Only the Ball Was White
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Throughout the 1900's, before Jackie Robinson broke baseball's color barrier in 1946, black baseball talent blossomed in the Negro Leagues. Baseball buffs still sing the praises of Josh Gibson who could be counted on to hit 70 homeruns in a season, and Satchel Paige who pitched over 100 no-hitters in his career. Only the Ball Was White pays tribute to the many topflight players from the Negro Leagues. Narrated by actor Paul Winfield, the program documents a bygone bittersweet era in baseball and the men who were denied stardom by the color line. Ballplayers throughout the country were interviewed for this program, all of them quick to tell tales of the life, the competition, and the camaraderie. These include: Satchel Paige, Roy Campanella, Buck Leonard, Jimmy Crutchfield, David Malarcher, Effa Manley, and Quincy Trouppe.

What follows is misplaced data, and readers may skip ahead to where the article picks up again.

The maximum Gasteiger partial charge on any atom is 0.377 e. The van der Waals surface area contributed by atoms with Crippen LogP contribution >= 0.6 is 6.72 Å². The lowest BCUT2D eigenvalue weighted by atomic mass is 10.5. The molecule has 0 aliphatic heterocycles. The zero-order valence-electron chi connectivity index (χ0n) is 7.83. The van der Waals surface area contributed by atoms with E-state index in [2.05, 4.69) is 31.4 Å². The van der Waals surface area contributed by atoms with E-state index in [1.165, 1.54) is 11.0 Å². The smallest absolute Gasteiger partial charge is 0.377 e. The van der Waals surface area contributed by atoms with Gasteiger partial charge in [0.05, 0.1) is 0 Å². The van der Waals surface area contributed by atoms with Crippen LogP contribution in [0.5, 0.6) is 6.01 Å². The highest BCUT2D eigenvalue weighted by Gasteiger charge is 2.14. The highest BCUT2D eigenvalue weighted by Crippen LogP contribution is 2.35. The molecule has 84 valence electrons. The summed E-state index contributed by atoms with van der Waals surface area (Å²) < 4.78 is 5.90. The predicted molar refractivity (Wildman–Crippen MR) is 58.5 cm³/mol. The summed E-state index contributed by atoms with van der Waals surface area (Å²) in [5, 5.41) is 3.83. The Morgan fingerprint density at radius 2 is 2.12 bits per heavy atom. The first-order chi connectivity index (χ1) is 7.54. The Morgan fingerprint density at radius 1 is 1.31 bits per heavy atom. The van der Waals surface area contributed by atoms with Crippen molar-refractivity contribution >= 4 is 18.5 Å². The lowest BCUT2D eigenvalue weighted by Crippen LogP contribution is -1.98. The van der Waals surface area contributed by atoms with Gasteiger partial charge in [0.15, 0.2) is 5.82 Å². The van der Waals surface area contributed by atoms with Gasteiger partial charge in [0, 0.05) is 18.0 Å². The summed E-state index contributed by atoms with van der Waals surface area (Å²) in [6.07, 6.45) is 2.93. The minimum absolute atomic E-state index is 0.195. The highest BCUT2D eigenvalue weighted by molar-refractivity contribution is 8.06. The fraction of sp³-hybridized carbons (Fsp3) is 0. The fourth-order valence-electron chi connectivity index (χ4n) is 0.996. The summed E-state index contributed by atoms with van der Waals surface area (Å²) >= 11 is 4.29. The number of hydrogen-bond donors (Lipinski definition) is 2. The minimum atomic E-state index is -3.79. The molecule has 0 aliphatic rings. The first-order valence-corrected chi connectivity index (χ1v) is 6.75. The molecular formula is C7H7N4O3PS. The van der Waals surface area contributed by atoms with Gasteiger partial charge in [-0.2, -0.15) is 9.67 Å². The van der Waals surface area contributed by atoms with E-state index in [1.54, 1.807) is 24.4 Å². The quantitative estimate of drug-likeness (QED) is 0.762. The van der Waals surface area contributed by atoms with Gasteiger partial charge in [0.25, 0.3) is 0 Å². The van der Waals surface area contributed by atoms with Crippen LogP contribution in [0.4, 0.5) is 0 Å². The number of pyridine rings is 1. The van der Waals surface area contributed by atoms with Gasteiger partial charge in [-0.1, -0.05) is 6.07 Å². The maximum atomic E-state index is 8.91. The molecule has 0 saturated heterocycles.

It seems elementary in the age of mega-league professional sports, many of which have been revolutionized by African American athletes, to point out that before Jackie Robinson major league baseball was lily white. The Negro Leagues were the crucible where African American players honed their skills. But it took over two decades, until Robert Peterson published Only the Ball Was White in 1972, to get a good glimpse at the stars and journeyman players of the Negro Leagues. It took even longer, until 1992, for Peterson's book, reprinted in a new edition, to garner its deserved critical acclaim. Well, Peterson's book cues up this documentary, which is narrated thoughtfully by Paul Winfield. Throughout Only the Ball, the footage of stars and Hall of Famers such as Buck Leonard, Roy Campanella, Jimmy Crutchfield, and the ever-fascinating Satchel Paige is excellent. Winfield and the players demonstrate abundantly that while the Negro Leagues were an implicit illustration of the absolute unfairness of segregation laws, they were also a vast demonstration that great, invaluable talent was being fostered in those circumstances. And it wasn't just a matter of "settling" for a second-class league. Players thrived, and fans loved the games. This is a delight for sports lovers, historians of the game, and anyone interested in U.S. cultural history. --Andrew Bartlett